In this installment of our report on cold cases, Dave Dunwoody speaks with a local agent with the Florida Department of Law Enforcement – who says part of their cold case work is “in the cards.”

Dennis Haley (named FDLE agent of the year for 2014) works in the Pensacola office. He says often they receive cold cases from police departments and sheriff’s offices that don’t have the time to follow up on them.

 In the next second installment of our Cold Case series, Dave Dunwoody looks at how they’re handled by local law enforcement.

Most cold cases are homicide, which do not have a statute of limitations, that can be re-activated upon receipt of new information. But Escambia County Sheriff David Morgan says strictly speaking, they don’t have a case that goes totally inactive.

Florida Department of Corrections

Florida’s new Secretary of Corrections is facing questions from state lawmakers concerning confidence, inmate deaths, and complaints of abuse from officers. The main question appears to center on the agency’s ability to police itself.

Julie Jones was named to the post on January 5. Two weeks later, she met with various legislators on her game plan to restore confidence and ease concerns.

“I’m a very plain-spoken honest person, and we’re going to keep doing what we’re doing in order to get this thing fixed,” said Jones.

Florida's Department of Law Enforcement is getting a new leader, but questions remain about why Governor Rick Scott abruptly shook up the agency.

Attorney General Pam Bondi, CFO Jeff Atwater, and Agriculture Commissioner Adam Putnam,  the Florida Cabinet, voted Tuesday to appoint longtime FDLE veteran Richard Swearingen to replace Gerald Bailey as Commissioner.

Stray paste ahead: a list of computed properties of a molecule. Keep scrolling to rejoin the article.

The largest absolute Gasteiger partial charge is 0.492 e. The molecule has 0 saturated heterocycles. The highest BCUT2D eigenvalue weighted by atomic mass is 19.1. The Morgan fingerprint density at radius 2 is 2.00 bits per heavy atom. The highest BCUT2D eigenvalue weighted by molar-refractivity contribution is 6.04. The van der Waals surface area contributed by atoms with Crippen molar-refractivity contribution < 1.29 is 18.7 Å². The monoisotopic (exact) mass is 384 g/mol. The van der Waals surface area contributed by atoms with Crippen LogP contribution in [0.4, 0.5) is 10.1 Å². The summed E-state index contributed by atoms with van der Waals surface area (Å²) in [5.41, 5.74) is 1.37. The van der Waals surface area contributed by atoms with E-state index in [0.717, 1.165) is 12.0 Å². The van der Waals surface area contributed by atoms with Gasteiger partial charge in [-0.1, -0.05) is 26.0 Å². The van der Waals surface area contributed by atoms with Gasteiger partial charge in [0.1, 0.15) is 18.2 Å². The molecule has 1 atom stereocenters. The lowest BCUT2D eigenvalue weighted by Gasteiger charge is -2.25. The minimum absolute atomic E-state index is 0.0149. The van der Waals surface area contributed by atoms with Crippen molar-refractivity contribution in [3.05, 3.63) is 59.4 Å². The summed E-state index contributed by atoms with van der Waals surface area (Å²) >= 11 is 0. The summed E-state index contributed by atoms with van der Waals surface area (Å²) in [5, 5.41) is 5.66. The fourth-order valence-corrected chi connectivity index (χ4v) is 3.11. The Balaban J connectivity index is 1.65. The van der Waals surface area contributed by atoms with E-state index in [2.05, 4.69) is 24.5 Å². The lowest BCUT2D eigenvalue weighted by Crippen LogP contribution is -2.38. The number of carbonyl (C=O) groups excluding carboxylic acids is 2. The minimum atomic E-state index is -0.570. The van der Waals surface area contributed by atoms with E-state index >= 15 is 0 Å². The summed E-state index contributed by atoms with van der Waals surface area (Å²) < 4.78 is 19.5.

Sources say Bailey was forced by the Scott administration to resign in December. But the Governor had a different take.

“He resigned,” said Scott.


The Florida Department of Law Enforcement in February began the examination of alleged evidence tampering by a former employee in its Pensacola crime lab. The case focused on Joseph Graves -- who resigned as the lab’s analyst supervisor.

Graves’ resignation came in the wake of allegations that he may have tampered with evidence from the cases. He was suspended with pay.

The evidence involved was from 80 law enforcement agencies in the 35 counties, including Escambia and Santa Rosa. The reach was as far south as Monroe County.


More charges are filed for a former Florida Department of Law Enforcement lab supervisor, who’s accused of stealing prescription drugs being held for evidence.

Joseph Graves did not appear before Circuit Judge Jan Shackelford for the arraignment on Thursday morning. He now faces an additional 32 counts of trafficking in illegal drugs.

Dave Dunwoody

Three suspects are in the Escambia County Jail, charged in connection with what authorities call the largest heroin bust in a decade.

Escambia County Sheriff David Morgan says the Bureau of Alcohol, Tobacco and Firearms, DEA, and the Florida Department of Law Enforcement are also involved in the case.

Photo via Twitter// @weartv

Inmates from the Escambia County Jail are scattered around detention facilities and hospitals in Escambia and Santa Rosa Counties after Wednesday night’s explosion at the lockup. The blast is believed to have originated in a rear laundry room on the first floor, according to officials.


The investigation continues into the case of an ex-FDLE lab supervisor in Pensacola, accused of tampering with evidence connected to drug cases.

Thirty-two-year-old Joseph Graves was arrested last month and charged with possession or trafficking in illegal drugs; evidence tampering, and grand theft.

Escambia County Sheriff's Office

“Anything for a Buck,” launched in 2011 to take illegal guns off the streets of Escambia County, is among several stings run by the Bureau of Alcohol, Tobacco, Firearms and Explosives that are now under investigation by the Justice Department.